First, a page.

Posted by: Saving Water SA (Cape Town, South Africa) – partnered with Water Rhapsody conservation systems – 09 March 2011
Tap water in SA could be undrinkable in the next 19 years if the country does not change the way it uses water, or how it treats used water, scientists say.
Already, some of the tap water in SA contains poisons.
Poor quality water will negatively affect the economy, curbing the manufacturing sector directly and indirectly, says limnologist Bill Harding. Limnology is the study of freshwater bodies.
Despite Water Affairs Minister Buyelwa Sonjica promising a turnaround in the parlous state of wastewater treatment almost a year ago, there has been no visible action taken to curb the risk from semi-treated water discharged into SA’s rivers and reservoirs, the scientists say.
Last year’s Green Drop (wastewater quality) report showed that only 32, or 3%, of SA’s estimated 850 wastewater treatment works complied with requirements for safe discharge. The report noted that only 449 of the works had been assessed, with the rest either ignoring, or being unable to comply with, the call to submit to scrutiny.
Only 32 (7%) complied with the Green Drop criteria after being measured for E. coli bacteria, nitrates, phosphates and ammonia and other nasties.
The national Green Drop Programme was launched in 2008 and was meant to cover all wastewater treatment works so as not to harm the water bodies into which they discharge their product.
However, the Department of Water Affairs says it has established an emergency response facility for the worst cases identified in the report. Also, various steps were taken to ensure improvements in the Green Drop performance for the next reporting cycle. The 2011 report would be released later this year, said spokeswoman Linda Page.
Mbangiseni Nepfumbada, acting deputy director-general, says while SA’s water and water treatment challenges are real, scaremongering is not helpful.
“Our biggest problem is the cost of cleaning the water, but … SA is known as a country where you are able to drink water from the tap, unlike in some developed countries. We clean our drinking water to SANS 241 (South African National Standards level 241 for drinking water, meaning the water does not pose significant risk to health over a lifetime of consumption, including during infancy and other vulnerable periods) so that we can safely drink our water. We tell people not to drink from streams.”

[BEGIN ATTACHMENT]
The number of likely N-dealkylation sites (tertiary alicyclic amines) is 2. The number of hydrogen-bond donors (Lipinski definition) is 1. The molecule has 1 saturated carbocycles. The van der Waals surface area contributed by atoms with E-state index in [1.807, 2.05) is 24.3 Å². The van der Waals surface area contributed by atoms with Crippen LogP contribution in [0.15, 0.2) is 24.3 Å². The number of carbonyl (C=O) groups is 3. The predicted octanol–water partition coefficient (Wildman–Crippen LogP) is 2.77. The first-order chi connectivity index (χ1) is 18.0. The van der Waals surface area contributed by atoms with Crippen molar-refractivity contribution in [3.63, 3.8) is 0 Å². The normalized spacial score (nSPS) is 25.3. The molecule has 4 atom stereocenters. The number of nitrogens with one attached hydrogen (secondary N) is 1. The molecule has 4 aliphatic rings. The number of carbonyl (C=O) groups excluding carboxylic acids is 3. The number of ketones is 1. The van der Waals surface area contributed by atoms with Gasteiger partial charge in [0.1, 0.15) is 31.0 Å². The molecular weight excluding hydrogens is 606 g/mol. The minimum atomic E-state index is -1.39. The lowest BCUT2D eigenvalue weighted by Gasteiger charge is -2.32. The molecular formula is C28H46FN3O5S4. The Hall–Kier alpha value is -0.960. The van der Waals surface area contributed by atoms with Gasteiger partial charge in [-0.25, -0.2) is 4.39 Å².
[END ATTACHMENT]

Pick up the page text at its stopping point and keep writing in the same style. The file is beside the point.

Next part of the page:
SA’s “rigorous” wastewater treatment plant standards are not the problem, says Democratic Alliance water affairs and environment spokesman Gareth Morgan. “The problem is that a huge amount of treatment plants take in more effluent than they were designed for. Our bulk water infrastructure has not kept up with new infrastructure developments.”
Water experts point to the deterioration of municipal -level capacity, especially infrastructure and skills, to ensure water quality, as evidenced by the low participation in the Green Drop reporting process.
SA has an annual water infrastructure maintenance spending backlog of R2,66bn, says business analyst Richard Holden, a member of the South African Association of Water Utilities.
Dr Harding says treatment works should be upgraded in Gauteng first because it has the widest eutrophication problem. Eutrophication is the addition of artificial or natural substances, such as nitrates and phosphates, through fertilisers or sewage.
Eutrophication’s most common symptom is an increase in microcystis, blue-green algae producing toxins that rob water bodies of oxygen, making water sterile. Since 2005 it has caused toxic cyanobacterial “blooms” every year in Gauteng’s Hartbeespoort, Roodeplaat, Klipvoor and Rietvlei dams and KwaZulu- Natal’s Shongweni Dam, says the Department of Water Affairs.
Mr Nepfumbada says the department is reviewing the national water resource strategy, due to be published for public comment towards the end of the year. It also has a Water for Growth and Development Strategy, planning 30 years ahead.
“We can’t develop (our water infrastructure) as we have done in the past …We need to conserve water and manage demand, so our policy is crafted to address the very things these people are asking questions about.”
A big step in the right direction is to promulgate legislation banning phosphorus from fertilisers, laundry detergents and personal hygiene products, says Dr Harding.
This is something the department is “very seriously” considering, says Mr Nepfumbada.
By: Sue Blaine
Source: Business Day